Sunday, September 27, 2009

Jane and Katie see Fame

My daughter, Jane, loves movies and goes frequently, so the plan for her twenty-second birthday was to see a movie with Katie, her best friend from Special Olympics, and then have dinner at the Olive Garden. Jane chose Fame, a good choice.

Fame, the updated remake of the 1980 hit, is one big montage that cuts together scenes of young people singing, dancing, acting, and playing instruments during their four years at a performing arts high school in New York City. With very little dialogue or story, here are all the clichés – the bitter rapper-wannabe from the inner city; the hard-driven dancer who’s going to be the best; the classical pianist who goes against her father’s stringent control to become a hip-hop vocalist. We follow the hopes, the dreams, the ups, the downs, the successes, the failures, but it comes out all right for everyone, and the film ends with the students’ extravagant graduation performance that is a thrilling display of music and movement highlighted by some stunning slow-motion shots of perfect bodies flying across the stage.

Fame is a heart-warming, well-intended entertainment. It presents a Disney Channel-like fantasy world that shows teenagers who are beautiful or handsome, bright and talented, and if they are troubled, their troubles are solved by the end of the story. For Jane, a young woman with Down syndrome, this is exactly the kind of movie she wants to see, a perfect world that offers pure happiness, a world in which she can imagine what it might be like to be unencumbered by disability, a world she wants to revisit repeatedly.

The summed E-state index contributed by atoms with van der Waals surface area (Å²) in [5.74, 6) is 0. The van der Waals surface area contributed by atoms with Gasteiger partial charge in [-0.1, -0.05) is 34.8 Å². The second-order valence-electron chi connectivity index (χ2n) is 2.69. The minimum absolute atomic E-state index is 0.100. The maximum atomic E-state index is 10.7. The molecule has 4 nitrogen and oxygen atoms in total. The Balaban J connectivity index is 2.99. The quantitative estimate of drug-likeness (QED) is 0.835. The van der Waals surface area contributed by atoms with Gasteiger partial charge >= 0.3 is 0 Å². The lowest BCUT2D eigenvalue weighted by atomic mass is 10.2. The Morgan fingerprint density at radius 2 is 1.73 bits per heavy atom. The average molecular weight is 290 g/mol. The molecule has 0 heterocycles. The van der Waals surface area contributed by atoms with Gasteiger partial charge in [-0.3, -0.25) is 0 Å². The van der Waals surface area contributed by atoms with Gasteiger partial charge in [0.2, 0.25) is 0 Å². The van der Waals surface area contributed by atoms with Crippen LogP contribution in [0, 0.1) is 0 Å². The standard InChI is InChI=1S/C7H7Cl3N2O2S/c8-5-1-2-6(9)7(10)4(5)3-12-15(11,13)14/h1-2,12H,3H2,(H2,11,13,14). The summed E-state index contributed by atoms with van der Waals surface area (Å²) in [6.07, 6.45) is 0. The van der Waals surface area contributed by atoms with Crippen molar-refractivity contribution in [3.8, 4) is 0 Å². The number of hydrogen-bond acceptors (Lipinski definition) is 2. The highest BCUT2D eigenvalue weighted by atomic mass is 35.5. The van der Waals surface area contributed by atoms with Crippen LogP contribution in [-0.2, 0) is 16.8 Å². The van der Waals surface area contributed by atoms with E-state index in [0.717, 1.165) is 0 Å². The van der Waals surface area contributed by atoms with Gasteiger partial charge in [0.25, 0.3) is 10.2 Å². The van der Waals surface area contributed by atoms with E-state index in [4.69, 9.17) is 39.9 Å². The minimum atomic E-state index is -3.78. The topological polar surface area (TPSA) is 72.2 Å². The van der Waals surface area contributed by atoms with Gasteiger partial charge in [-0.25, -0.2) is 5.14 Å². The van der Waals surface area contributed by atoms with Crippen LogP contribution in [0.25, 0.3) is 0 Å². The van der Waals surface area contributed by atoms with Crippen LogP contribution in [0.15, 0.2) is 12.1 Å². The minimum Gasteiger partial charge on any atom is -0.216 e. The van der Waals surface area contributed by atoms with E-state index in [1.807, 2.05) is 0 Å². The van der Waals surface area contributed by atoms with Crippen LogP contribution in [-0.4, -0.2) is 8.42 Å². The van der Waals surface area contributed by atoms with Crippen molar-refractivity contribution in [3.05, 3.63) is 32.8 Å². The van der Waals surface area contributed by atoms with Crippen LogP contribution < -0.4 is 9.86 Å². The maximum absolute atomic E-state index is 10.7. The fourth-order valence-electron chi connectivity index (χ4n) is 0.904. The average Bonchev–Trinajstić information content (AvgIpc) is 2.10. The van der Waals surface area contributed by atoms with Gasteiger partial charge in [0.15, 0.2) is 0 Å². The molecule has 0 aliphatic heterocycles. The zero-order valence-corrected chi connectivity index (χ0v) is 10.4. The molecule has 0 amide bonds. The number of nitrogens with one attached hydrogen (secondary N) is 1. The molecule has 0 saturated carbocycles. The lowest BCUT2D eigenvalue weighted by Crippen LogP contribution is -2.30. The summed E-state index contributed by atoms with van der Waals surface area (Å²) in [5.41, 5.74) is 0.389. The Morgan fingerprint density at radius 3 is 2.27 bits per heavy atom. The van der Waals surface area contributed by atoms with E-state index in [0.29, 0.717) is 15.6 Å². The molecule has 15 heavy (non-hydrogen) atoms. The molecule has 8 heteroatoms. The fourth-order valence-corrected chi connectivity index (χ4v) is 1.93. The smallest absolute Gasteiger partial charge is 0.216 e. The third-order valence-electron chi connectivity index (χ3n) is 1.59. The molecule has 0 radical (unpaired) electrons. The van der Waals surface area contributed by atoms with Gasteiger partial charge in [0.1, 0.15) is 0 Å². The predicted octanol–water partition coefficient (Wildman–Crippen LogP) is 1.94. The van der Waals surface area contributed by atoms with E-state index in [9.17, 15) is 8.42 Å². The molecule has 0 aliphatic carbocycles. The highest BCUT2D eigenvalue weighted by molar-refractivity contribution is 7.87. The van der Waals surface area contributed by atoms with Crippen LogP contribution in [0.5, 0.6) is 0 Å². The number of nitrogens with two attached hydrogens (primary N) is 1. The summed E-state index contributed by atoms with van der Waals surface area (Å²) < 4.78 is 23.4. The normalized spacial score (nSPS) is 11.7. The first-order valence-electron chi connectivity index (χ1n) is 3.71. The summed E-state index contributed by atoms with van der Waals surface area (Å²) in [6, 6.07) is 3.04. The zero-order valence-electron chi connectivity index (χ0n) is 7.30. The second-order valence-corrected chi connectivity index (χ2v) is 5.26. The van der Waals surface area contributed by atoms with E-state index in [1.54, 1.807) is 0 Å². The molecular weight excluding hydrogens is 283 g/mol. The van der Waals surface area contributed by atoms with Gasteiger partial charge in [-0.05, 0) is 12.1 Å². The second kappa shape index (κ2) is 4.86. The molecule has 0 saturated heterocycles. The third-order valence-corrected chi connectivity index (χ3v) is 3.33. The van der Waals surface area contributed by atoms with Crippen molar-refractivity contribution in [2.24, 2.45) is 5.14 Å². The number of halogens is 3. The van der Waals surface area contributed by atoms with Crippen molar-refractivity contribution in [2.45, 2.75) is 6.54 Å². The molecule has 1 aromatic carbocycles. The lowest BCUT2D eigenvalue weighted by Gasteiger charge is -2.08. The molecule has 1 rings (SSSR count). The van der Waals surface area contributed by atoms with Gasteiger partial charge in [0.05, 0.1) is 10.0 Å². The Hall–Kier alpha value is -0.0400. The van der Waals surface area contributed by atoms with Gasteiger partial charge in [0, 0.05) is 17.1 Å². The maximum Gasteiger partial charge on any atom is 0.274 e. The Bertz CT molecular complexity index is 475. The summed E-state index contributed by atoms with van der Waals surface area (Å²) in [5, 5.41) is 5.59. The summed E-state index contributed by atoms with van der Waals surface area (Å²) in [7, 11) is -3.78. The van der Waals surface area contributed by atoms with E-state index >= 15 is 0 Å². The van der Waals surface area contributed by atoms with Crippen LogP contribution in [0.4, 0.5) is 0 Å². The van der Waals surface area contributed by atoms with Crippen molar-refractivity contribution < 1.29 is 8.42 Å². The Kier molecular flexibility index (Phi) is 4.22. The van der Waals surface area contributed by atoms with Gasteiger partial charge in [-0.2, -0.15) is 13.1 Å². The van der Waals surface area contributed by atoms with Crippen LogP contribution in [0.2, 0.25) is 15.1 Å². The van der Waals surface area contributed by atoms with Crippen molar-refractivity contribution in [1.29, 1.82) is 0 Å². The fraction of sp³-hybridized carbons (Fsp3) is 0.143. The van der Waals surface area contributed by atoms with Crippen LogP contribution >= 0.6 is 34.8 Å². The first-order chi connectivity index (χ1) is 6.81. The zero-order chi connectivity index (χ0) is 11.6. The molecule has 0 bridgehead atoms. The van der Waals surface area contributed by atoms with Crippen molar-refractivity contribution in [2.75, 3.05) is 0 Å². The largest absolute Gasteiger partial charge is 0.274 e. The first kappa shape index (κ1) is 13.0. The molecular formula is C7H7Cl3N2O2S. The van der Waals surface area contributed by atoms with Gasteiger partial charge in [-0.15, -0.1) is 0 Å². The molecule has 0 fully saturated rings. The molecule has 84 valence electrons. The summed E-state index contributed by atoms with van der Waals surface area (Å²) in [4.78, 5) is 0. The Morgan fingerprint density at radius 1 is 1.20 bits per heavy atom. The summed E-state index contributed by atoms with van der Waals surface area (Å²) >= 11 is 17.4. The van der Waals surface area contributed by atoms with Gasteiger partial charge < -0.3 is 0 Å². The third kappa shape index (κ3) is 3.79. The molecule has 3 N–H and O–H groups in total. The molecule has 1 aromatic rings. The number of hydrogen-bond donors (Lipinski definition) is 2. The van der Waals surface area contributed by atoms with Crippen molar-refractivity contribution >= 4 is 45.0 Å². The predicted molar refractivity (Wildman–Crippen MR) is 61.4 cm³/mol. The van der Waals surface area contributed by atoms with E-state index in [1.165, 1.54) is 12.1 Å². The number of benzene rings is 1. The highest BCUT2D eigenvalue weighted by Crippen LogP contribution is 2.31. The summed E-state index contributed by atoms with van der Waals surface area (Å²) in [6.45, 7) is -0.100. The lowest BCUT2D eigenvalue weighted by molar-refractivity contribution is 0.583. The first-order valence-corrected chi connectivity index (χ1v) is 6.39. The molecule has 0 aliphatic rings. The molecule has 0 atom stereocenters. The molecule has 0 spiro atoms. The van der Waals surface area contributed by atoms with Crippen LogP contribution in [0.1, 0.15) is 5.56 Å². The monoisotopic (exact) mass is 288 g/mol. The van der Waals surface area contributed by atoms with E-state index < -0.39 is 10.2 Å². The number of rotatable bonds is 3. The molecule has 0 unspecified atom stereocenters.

There’s definitely a place in the world of cinema for a movie that’s a string of very familiar tropes embellished with great singing and dancing. For someone else, that special movie is a well-written, character-driven drama with intelligence and depth. For me, lately, it’s been Inglourious Basterds, a well-acted, meticulously orchestrated, suspenseful film that is a bold example of fine filmmaking.

Meanwhile, for Jane and Katie it was this free-spirited celebration of sound and motion. As the credits rolled, they impressed me with their knowledge of Disney Channel filmography, linking star Kay Panabaker with Phil of the Future and Anna Maria Perez de Tagle with Hannah Montana, and they turned to each other and said simultaneously, “I’m so seeing that again.” If a simple movie like this can bring such joy to two people, I thought, well, there’s good reason I have this passion for an artistic form of entertainment that holds a special power to delight the soul.


Jason Bellamy said...

Great stuff! It's a healthy reminder that there's a lot of "good" in every movie, and that if we review films properly those who would turn up their nose at Fame (and movies like it) will see the movie for what it is while those who love Fame won't have their enjoyment spoiled. It's not just a matter of having different interests. It's also a matter of recognizing that not all films need to succeed on all levels. I haven't seen Fame, but I'm sure it's full of energy, like the song. It deserves credit for that, even if that's all that it has to offer.